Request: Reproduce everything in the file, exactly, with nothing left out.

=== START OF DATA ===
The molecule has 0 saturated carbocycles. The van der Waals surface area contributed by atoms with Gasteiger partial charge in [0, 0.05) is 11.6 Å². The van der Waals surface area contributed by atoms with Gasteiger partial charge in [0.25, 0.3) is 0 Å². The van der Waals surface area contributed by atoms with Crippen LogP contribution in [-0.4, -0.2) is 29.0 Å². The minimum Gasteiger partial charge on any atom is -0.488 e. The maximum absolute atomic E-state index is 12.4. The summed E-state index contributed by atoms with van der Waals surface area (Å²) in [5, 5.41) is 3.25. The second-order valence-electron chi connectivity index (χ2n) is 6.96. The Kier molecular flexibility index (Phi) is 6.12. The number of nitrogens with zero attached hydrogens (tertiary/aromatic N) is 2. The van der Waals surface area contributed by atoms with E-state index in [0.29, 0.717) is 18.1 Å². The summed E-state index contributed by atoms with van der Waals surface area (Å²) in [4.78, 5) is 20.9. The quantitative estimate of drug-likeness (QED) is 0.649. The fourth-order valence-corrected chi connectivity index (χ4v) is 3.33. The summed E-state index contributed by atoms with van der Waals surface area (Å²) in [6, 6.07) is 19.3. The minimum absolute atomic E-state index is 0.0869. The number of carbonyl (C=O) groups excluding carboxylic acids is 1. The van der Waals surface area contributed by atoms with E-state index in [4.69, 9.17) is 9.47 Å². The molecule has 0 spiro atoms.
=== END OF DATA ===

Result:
The molecule has 0 saturated carbocycles. The van der Waals surface area contributed by atoms with Gasteiger partial charge in [0, 0.05) is 11.6 Å². The van der Waals surface area contributed by atoms with Gasteiger partial charge in [0.25, 0.3) is 0 Å². The van der Waals surface area contributed by atoms with Crippen LogP contribution in [-0.4, -0.2) is 29.0 Å². The minimum Gasteiger partial charge on any atom is -0.488 e. The maximum absolute atomic E-state index is 12.4. The summed E-state index contributed by atoms with van der Waals surface area (Å²) in [5, 5.41) is 3.25. The second-order valence-electron chi connectivity index (χ2n) is 6.96. The Kier molecular flexibility index (Phi) is 6.12. The number of nitrogens with zero attached hydrogens (tertiary/aromatic N) is 2. The van der Waals surface area contributed by atoms with E-state index in [0.29, 0.717) is 18.1 Å². The summed E-state index contributed by atoms with van der Waals surface area (Å²) in [4.78, 5) is 20.9. The quantitative estimate of drug-likeness (QED) is 0.649. The fourth-order valence-corrected chi connectivity index (χ4v) is 3.33. The summed E-state index contributed by atoms with van der Waals surface area (Å²) in [6, 6.07) is 19.3. The minimum absolute atomic E-state index is 0.0869. The number of carbonyl (C=O) groups excluding carboxylic acids is 1. The van der Waals surface area contributed by atoms with E-state index in [4.69, 9.17) is 9.47 Å². The molecule has 0 spiro atoms.